4. Reset and repeat as needed.

RELATED: Best Bumper Plates Guide


Inverted Row

Why do it: The Journal of Strength and Conditioning Research3 found that the inverted row exercise engaged the same muscles as the bent-over row, namely the trapezius, latissimus dorsi, and biceps brachii, at “levels conducive to strengthening.”

How to do it:

  1. Adjust the J-hooks of a squat stand or power rack to between waist and chest height.
  2. Rack an empty barbell and lie supine beneath it with the bar stacked over your chest.
  3. Reach up and grip the bar with your arms extended. Pull yourself up so you are hanging from the bar with only your heels keeping contact with the floor.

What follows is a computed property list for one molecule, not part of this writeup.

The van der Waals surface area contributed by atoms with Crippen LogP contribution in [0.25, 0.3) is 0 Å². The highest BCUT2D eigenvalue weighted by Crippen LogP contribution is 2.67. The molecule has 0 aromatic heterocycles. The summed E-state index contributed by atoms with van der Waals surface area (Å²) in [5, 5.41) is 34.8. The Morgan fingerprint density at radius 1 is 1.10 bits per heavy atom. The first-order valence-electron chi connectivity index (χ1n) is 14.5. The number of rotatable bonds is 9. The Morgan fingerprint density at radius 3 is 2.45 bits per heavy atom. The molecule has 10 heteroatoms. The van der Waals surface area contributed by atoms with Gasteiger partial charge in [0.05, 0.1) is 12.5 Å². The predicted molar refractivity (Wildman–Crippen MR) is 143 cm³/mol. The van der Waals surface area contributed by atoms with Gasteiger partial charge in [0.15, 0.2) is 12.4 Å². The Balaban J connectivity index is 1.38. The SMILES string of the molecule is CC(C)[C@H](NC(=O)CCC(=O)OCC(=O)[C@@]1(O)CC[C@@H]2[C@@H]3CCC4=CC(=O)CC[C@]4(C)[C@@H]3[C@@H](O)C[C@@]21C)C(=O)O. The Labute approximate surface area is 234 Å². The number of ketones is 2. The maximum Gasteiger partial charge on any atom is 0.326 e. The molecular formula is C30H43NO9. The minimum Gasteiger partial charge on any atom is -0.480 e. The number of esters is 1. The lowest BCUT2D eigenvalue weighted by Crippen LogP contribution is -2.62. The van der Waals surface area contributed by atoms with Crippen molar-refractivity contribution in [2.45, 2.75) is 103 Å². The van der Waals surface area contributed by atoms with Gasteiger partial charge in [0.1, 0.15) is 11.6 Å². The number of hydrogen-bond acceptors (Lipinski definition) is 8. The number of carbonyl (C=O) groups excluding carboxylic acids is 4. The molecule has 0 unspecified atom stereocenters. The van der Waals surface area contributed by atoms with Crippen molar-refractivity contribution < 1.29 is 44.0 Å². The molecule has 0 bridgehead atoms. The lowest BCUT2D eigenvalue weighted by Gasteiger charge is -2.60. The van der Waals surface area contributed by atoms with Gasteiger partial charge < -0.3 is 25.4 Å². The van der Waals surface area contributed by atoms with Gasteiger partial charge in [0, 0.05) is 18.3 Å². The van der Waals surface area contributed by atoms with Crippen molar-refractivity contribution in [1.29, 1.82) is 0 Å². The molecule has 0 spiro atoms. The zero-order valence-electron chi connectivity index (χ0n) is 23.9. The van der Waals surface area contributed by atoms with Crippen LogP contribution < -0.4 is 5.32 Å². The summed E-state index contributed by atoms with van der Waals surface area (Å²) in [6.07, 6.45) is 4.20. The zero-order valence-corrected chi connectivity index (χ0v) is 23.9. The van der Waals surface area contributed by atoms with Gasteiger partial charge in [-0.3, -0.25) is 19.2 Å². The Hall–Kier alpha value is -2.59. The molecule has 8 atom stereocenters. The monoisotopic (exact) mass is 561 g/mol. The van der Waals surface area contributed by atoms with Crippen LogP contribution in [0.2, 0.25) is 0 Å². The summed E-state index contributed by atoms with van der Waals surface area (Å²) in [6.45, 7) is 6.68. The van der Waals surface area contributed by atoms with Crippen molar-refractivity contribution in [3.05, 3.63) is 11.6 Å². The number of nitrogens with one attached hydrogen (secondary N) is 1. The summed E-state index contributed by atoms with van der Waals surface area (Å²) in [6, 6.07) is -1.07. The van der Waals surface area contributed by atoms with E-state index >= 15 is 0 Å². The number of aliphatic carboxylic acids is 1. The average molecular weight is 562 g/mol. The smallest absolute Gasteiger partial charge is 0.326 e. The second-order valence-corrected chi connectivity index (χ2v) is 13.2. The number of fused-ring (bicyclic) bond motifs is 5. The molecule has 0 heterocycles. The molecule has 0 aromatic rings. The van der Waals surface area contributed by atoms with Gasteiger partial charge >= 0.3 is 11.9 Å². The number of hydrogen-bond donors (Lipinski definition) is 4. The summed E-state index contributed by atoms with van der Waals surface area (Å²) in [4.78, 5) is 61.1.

4. Pull your body into the bar, squeezing your back muscles at the top.
  5. Pause, then slowly lower yourself back down until your arms are fully extended again.
  6. Repeat for reps.
inverted row


Why do it: The pull-up is ostensibly the king of bodyweight exercises, working out your back, biceps, triceps, forearms, core, and more in one succinct movement. They’re essential for any and all strength-based workout routines.

How to do it:

  1. Grab a pull-up bar with an overhand grip and enter a dead hang.
  2. Engage your lats to pull your body up to the bar.
  3. Continue until your chin rises above the bar and your elbows are fully flexed.
  4. Hold the contraction, then slowly lower your body back to a dead hang.

Note: If regular pull-ups are too difficult, you can perform an assisted version by looping a resistance band around your pull-up bar and using the momentum to help you reach the top of the bar.. 

RELATED: What Muscles Do Pull-Ups Work?